Assistant U.S. Attorney Kevin Burke said it would take four days to make the government's case against attorney Gary Peel if charges of obstruction of justice, bankruptcy fraud and child pornography are presented in one trial.

Peel said he would need one or two days for his defense in a matter that could send him to prison for 35 years.

On July 5, District Judge William Stiehl heard attorney Peel's argument for separate trials. Peel claims his right to a fair trial is prejudiced if he cannot separate the child pornography charges. Court papers filed last month indicated Peel would assert his right to remain silent on allegations he possessed nude photos of his ex-wife's younger, underage sister.

After hearing the arguments, Stiehl took the matter under advisement and set deadlines for both sides.

Any additional motions must be filed by Aug. 1. The government will have until Aug. 16 to respond, while Peel will have until Aug. 29 to reply. After that, Stiehl will set a trial date.

Peel, a former Lakin Law Firm class action attorney, is charged in a four-count indictment. Counts I and II allege bankruptcy fraud and obstruction of justice in connection with his bankruptcy proceeding while counts III and IV allege possession of child pornography.

"Exposing the jury to the allegations of fraud and obstruction in Counts I and II will infect the jury's ability to fairly weigh the evidence in Counts III and IV," Peel's federal public defender Williams wrote in his motion for separate trials.

"Mr. Peel will be further prejudiced by the fact that at this time, he elects not to testify concerning the child pornography charges.

"Peel would, if tried separately, testify in his own defense concerning the allegations of fraud and obstruction of justice.

"Mr. Peel requests this court exercise its discretion in granting the requested severance due to the prejudice he will suffer from the government's allegations in counts I and II when attempting to fully and completely defend himself on counts III and IV."

Williams claims that counts III and IV allege Peel had in his possession a single picture, but two copies, of the photo which the government contends constitutes a lascivious display of a minor's pubic area.

In order for an image to constitute child pornography, it must contain what the statute defines as "sexually explicit conduct."

"There can be no debate that the image in question does not fall within any of the first four categories of depictions that can constitute sexually explicit conduct," Williams wrote.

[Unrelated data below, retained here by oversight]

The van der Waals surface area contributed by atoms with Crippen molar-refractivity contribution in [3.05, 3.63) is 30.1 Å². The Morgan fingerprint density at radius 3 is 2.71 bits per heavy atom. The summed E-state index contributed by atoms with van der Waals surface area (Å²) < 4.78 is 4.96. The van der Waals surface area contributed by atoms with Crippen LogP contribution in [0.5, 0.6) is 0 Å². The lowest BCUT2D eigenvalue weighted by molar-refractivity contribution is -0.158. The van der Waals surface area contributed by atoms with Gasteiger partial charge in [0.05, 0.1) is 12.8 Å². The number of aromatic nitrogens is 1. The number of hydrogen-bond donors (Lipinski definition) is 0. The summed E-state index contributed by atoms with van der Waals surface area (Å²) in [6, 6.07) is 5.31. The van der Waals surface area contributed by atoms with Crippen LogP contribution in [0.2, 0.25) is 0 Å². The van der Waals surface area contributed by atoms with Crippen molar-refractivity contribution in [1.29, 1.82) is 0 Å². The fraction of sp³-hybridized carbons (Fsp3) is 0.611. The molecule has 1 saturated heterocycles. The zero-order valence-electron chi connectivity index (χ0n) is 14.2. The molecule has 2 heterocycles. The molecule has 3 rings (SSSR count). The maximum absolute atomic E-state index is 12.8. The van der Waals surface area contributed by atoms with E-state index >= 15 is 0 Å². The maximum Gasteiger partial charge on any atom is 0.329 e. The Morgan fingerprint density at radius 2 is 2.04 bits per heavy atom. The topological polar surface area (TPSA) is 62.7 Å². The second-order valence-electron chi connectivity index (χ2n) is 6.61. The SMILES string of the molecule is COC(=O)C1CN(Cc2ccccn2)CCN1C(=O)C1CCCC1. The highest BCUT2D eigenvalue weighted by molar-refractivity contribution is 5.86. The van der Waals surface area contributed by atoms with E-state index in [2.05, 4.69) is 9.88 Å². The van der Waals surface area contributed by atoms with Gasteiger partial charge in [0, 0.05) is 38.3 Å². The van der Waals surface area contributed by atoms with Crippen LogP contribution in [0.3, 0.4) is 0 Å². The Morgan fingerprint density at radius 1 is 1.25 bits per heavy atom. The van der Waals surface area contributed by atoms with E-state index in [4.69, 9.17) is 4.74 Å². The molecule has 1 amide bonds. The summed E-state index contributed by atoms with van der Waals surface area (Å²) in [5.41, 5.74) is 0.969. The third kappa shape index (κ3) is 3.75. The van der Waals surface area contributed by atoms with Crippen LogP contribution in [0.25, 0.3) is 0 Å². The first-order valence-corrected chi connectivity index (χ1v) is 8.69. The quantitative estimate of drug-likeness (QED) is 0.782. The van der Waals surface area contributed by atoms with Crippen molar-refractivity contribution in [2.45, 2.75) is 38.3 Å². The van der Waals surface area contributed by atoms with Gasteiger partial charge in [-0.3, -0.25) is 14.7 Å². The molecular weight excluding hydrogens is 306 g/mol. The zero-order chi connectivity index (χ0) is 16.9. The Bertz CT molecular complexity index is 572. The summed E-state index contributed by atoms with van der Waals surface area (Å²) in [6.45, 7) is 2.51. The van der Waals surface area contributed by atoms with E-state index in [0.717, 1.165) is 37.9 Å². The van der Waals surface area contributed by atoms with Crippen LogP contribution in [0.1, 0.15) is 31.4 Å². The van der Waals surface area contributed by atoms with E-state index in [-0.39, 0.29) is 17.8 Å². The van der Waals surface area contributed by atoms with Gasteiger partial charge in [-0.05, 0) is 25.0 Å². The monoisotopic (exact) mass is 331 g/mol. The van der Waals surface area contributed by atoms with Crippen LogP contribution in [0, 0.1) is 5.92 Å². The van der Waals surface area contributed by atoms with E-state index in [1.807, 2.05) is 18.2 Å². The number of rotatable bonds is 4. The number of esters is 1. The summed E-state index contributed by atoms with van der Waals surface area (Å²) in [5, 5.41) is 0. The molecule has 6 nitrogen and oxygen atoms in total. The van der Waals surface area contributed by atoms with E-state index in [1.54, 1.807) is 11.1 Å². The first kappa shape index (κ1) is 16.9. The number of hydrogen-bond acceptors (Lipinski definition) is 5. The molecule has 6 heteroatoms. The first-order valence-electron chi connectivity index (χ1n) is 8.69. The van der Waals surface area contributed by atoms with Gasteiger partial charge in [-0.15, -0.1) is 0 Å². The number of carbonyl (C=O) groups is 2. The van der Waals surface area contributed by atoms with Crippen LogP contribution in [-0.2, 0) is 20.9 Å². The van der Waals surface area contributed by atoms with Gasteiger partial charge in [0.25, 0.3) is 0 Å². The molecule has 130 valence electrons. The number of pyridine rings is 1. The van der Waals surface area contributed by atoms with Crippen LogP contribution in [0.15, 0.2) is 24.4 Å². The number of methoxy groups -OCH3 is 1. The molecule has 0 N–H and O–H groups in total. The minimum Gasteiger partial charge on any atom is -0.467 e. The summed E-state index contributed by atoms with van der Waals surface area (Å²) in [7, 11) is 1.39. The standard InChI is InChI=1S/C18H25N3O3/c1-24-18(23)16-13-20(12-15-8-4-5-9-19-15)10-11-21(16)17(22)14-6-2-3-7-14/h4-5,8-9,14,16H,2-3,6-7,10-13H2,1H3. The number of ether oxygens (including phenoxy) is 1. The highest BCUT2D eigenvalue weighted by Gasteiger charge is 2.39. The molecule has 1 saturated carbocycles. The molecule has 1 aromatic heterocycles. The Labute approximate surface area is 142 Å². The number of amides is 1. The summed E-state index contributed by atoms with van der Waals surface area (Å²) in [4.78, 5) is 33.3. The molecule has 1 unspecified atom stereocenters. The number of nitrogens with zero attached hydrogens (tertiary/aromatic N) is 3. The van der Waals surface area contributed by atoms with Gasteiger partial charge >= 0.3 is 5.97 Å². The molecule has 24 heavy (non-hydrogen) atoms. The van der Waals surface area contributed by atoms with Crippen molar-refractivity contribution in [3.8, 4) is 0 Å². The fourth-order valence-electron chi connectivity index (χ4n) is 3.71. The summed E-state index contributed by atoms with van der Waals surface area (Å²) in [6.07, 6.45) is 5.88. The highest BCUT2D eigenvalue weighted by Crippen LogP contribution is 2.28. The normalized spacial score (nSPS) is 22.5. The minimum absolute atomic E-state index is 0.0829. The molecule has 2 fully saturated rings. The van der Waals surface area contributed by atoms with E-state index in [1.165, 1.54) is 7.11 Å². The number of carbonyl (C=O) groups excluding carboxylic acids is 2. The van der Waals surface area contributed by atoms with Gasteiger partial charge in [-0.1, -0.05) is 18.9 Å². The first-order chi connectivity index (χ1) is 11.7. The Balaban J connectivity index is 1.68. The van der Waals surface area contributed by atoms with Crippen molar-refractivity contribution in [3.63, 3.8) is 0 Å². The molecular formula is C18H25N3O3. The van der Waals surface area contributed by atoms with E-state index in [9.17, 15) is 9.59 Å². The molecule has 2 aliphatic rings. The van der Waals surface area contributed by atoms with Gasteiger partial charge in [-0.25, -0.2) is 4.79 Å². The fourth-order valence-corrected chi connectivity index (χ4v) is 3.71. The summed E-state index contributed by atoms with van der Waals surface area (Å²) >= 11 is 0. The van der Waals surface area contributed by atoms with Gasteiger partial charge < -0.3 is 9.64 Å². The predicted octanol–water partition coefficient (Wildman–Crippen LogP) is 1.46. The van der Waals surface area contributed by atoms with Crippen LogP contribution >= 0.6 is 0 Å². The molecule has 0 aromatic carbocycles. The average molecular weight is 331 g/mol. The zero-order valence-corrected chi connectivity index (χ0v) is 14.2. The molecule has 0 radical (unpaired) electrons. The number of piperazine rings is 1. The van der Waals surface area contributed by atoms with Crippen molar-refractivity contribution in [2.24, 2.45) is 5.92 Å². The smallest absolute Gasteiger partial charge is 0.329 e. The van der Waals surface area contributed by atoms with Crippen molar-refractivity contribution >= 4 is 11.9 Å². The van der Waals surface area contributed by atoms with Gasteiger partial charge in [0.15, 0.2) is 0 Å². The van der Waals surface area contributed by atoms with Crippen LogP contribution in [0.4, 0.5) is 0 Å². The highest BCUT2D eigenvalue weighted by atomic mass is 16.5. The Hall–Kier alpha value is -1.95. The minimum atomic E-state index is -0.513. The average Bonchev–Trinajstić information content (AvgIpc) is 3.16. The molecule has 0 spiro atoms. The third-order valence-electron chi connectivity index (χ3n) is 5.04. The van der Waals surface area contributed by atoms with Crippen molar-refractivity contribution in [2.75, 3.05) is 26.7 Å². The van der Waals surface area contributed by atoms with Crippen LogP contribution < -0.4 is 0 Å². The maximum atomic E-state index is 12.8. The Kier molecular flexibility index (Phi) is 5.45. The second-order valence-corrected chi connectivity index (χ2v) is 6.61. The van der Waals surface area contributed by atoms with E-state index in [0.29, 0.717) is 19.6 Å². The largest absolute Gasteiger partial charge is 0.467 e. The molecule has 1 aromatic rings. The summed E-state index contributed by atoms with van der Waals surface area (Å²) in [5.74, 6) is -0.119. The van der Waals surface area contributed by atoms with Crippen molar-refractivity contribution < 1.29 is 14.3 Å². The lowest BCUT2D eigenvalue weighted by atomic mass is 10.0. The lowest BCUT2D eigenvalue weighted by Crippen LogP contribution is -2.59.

"The image does not depict sexual intercourse, masturbation, bestiality or sadomasochistic behavior. In fact, the image does not contain any depiction of actual sexual activity.

"The image does, however, depict the pubic area of the individual pictured."

"Thus, the government's case in Counts III and IV will hinge, to a large degree, on whether it can prove that the image in question does, in fact, depict a minor, and further, whether it contains the "lascivious exhibition" of the pubic area. The defendant asserts that it does not."

Burke said just because Peel wants to talk about the obstruction and fraud charges and take the Fifth on child porn charges is not sufficient to sever the four count indictment.

"Severance is not mandatory every time a defendant wants to testify on one charge and remain silent on another," Burke said.

He also pointed out that the fraud and obstruction charges relate to the child porn charges so even if severed, child pornography would come up and be admissable at trial.

Burke also pointed out that if severed, jurors would only hear Peel placed the photos in the mailbox, not the reason why they were placed.

He said jurors would have to speculate if his ex-wife wanted the pictures, expected the pictures, or why she was not charged with child porn herself.

"They (the jury) would wonder why she looked at naked pictures of her sister," wrote Burke.

"Gary Peel's possession and use of child pornagaphy is inextricably intertwined with, and tremendously probative of his fradulent and obstructive conduct," he said.

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